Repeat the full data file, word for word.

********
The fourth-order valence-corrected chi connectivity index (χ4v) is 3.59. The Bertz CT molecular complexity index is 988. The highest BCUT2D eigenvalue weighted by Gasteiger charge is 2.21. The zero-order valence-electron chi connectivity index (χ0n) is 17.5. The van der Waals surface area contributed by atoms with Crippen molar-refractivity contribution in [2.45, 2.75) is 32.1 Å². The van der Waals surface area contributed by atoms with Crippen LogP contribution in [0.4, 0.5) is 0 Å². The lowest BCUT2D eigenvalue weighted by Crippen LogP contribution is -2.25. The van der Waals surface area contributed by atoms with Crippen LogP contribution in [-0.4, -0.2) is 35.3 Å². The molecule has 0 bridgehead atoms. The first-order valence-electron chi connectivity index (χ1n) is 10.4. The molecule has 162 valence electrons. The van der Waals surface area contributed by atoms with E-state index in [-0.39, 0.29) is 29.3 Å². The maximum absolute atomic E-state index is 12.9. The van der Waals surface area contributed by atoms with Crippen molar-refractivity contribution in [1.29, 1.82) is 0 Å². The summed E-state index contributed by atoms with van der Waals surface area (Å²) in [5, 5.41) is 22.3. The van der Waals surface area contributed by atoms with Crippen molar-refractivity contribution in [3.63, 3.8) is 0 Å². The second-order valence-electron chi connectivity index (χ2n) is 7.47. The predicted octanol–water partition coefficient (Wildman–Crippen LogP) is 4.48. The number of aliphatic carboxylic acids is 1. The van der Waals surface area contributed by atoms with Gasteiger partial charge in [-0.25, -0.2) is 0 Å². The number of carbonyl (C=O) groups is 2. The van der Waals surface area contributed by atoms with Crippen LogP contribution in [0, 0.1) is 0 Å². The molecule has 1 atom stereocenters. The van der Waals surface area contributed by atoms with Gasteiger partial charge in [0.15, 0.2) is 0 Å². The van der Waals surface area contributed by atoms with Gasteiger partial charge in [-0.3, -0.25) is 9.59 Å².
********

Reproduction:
The fourth-order valence-corrected chi connectivity index (χ4v) is 3.59. The Bertz CT molecular complexity index is 988. The highest BCUT2D eigenvalue weighted by Gasteiger charge is 2.21. The zero-order valence-electron chi connectivity index (χ0n) is 17.5. The van der Waals surface area contributed by atoms with Crippen molar-refractivity contribution in [2.45, 2.75) is 32.1 Å². The van der Waals surface area contributed by atoms with Crippen LogP contribution in [0.4, 0.5) is 0 Å². The lowest BCUT2D eigenvalue weighted by Crippen LogP contribution is -2.25. The van der Waals surface area contributed by atoms with Crippen LogP contribution in [-0.4, -0.2) is 35.3 Å². The molecule has 0 bridgehead atoms. The first-order valence-electron chi connectivity index (χ1n) is 10.4. The molecule has 162 valence electrons. The van der Waals surface area contributed by atoms with E-state index in [-0.39, 0.29) is 29.3 Å². The maximum absolute atomic E-state index is 12.9. The van der Waals surface area contributed by atoms with Crippen molar-refractivity contribution in [1.29, 1.82) is 0 Å². The summed E-state index contributed by atoms with van der Waals surface area (Å²) in [5, 5.41) is 22.3. The van der Waals surface area contributed by atoms with Crippen molar-refractivity contribution in [3.63, 3.8) is 0 Å². The second-order valence-electron chi connectivity index (χ2n) is 7.47. The predicted octanol–water partition coefficient (Wildman–Crippen LogP) is 4.48. The number of aliphatic carboxylic acids is 1. The van der Waals surface area contributed by atoms with Gasteiger partial charge in [-0.25, -0.2) is 0 Å². The number of carbonyl (C=O) groups is 2. The van der Waals surface area contributed by atoms with Crippen LogP contribution in [0, 0.1) is 0 Å². The molecule has 1 atom stereocenters. The van der Waals surface area contributed by atoms with Gasteiger partial charge in [0.15, 0.2) is 0 Å². The van der Waals surface area contributed by atoms with Gasteiger partial charge in [-0.3, -0.25) is 9.59 Å².